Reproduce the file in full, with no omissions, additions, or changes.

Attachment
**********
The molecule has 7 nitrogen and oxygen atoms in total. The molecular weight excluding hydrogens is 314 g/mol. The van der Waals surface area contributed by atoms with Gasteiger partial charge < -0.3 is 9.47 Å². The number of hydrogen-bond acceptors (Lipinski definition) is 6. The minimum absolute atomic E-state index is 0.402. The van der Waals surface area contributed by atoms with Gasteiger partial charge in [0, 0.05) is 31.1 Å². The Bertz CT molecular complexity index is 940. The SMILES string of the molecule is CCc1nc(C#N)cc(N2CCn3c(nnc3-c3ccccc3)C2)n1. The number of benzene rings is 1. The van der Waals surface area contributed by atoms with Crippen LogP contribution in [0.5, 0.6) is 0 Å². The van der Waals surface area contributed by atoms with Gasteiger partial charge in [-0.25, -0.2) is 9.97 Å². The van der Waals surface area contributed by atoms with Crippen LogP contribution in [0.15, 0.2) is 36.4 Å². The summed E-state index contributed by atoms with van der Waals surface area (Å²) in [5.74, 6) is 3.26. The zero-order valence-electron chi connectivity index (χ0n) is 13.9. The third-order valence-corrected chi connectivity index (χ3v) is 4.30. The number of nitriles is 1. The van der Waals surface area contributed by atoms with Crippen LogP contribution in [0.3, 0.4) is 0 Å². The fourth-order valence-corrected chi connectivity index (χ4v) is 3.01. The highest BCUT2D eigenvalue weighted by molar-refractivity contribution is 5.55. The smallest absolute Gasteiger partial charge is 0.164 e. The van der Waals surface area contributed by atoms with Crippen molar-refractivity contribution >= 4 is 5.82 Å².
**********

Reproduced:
The molecule has 7 nitrogen and oxygen atoms in total. The molecular weight excluding hydrogens is 314 g/mol. The van der Waals surface area contributed by atoms with Gasteiger partial charge < -0.3 is 9.47 Å². The number of hydrogen-bond acceptors (Lipinski definition) is 6. The minimum absolute atomic E-state index is 0.402. The van der Waals surface area contributed by atoms with Gasteiger partial charge in [0, 0.05) is 31.1 Å². The Bertz CT molecular complexity index is 940. The SMILES string of the molecule is CCc1nc(C#N)cc(N2CCn3c(nnc3-c3ccccc3)C2)n1. The number of benzene rings is 1. The van der Waals surface area contributed by atoms with Crippen LogP contribution in [0.5, 0.6) is 0 Å². The van der Waals surface area contributed by atoms with Gasteiger partial charge in [-0.25, -0.2) is 9.97 Å². The van der Waals surface area contributed by atoms with Crippen LogP contribution in [0.15, 0.2) is 36.4 Å². The summed E-state index contributed by atoms with van der Waals surface area (Å²) in [5.74, 6) is 3.26. The zero-order valence-electron chi connectivity index (χ0n) is 13.9. The third-order valence-corrected chi connectivity index (χ3v) is 4.30. The number of nitriles is 1. The van der Waals surface area contributed by atoms with Crippen LogP contribution in [0.3, 0.4) is 0 Å². The fourth-order valence-corrected chi connectivity index (χ4v) is 3.01. The highest BCUT2D eigenvalue weighted by molar-refractivity contribution is 5.55. The smallest absolute Gasteiger partial charge is 0.164 e. The van der Waals surface area contributed by atoms with Crippen molar-refractivity contribution >= 4 is 5.82 Å².